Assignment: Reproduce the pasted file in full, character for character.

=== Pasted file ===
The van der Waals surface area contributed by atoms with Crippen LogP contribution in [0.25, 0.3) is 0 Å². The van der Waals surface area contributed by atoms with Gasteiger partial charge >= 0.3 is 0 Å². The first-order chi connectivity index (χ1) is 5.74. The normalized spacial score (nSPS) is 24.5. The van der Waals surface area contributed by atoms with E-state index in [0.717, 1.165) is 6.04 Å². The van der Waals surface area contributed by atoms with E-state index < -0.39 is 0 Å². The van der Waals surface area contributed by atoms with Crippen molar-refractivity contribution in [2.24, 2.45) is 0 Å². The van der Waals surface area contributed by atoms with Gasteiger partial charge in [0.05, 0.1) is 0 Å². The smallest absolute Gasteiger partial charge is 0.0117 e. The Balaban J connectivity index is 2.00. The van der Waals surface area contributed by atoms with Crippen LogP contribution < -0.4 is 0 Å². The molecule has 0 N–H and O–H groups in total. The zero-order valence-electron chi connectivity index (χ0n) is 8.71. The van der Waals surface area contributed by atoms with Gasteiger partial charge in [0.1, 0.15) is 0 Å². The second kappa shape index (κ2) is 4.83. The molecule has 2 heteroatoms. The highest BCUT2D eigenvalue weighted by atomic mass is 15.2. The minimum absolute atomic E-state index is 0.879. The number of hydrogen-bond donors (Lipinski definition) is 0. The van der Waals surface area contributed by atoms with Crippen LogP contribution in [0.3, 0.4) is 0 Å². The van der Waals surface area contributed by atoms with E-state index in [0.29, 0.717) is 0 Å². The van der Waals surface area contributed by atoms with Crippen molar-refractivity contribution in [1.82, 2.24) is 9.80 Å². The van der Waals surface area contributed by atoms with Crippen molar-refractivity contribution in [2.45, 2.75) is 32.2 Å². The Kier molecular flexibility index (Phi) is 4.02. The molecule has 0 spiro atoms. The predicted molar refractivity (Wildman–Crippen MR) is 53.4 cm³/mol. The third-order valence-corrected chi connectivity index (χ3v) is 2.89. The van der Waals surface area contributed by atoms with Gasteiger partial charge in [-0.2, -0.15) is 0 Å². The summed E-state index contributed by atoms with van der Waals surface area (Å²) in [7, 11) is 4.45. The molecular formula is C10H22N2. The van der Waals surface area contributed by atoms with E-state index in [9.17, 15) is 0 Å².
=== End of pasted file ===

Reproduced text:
The van der Waals surface area contributed by atoms with Crippen LogP contribution in [0.25, 0.3) is 0 Å². The van der Waals surface area contributed by atoms with Gasteiger partial charge >= 0.3 is 0 Å². The first-order chi connectivity index (χ1) is 5.74. The normalized spacial score (nSPS) is 24.5. The van der Waals surface area contributed by atoms with E-state index in [0.717, 1.165) is 6.04 Å². The van der Waals surface area contributed by atoms with E-state index < -0.39 is 0 Å². The van der Waals surface area contributed by atoms with Crippen molar-refractivity contribution in [2.24, 2.45) is 0 Å². The van der Waals surface area contributed by atoms with Gasteiger partial charge in [0.05, 0.1) is 0 Å². The smallest absolute Gasteiger partial charge is 0.0117 e. The Balaban J connectivity index is 2.00. The van der Waals surface area contributed by atoms with Crippen LogP contribution < -0.4 is 0 Å². The molecule has 0 N–H and O–H groups in total. The zero-order valence-electron chi connectivity index (χ0n) is 8.71. The van der Waals surface area contributed by atoms with Gasteiger partial charge in [0.1, 0.15) is 0 Å². The second kappa shape index (κ2) is 4.83. The molecule has 2 heteroatoms. The highest BCUT2D eigenvalue weighted by atomic mass is 15.2. The minimum absolute atomic E-state index is 0.879. The number of hydrogen-bond donors (Lipinski definition) is 0. The van der Waals surface area contributed by atoms with Crippen LogP contribution in [0.3, 0.4) is 0 Å². The van der Waals surface area contributed by atoms with E-state index in [0.29, 0.717) is 0 Å². The van der Waals surface area contributed by atoms with Crippen molar-refractivity contribution in [1.82, 2.24) is 9.80 Å². The van der Waals surface area contributed by atoms with Crippen molar-refractivity contribution in [2.45, 2.75) is 32.2 Å². The Kier molecular flexibility index (Phi) is 4.02. The molecule has 0 spiro atoms. The predicted molar refractivity (Wildman–Crippen MR) is 53.4 cm³/mol. The third-order valence-corrected chi connectivity index (χ3v) is 2.89. The van der Waals surface area contributed by atoms with Gasteiger partial charge in [-0.2, -0.15) is 0 Å². The summed E-state index contributed by atoms with van der Waals surface area (Å²) in [7, 11) is 4.45. The molecular formula is C10H22N2. The van der Waals surface area contributed by atoms with E-state index in [9.17, 15) is 0 Å².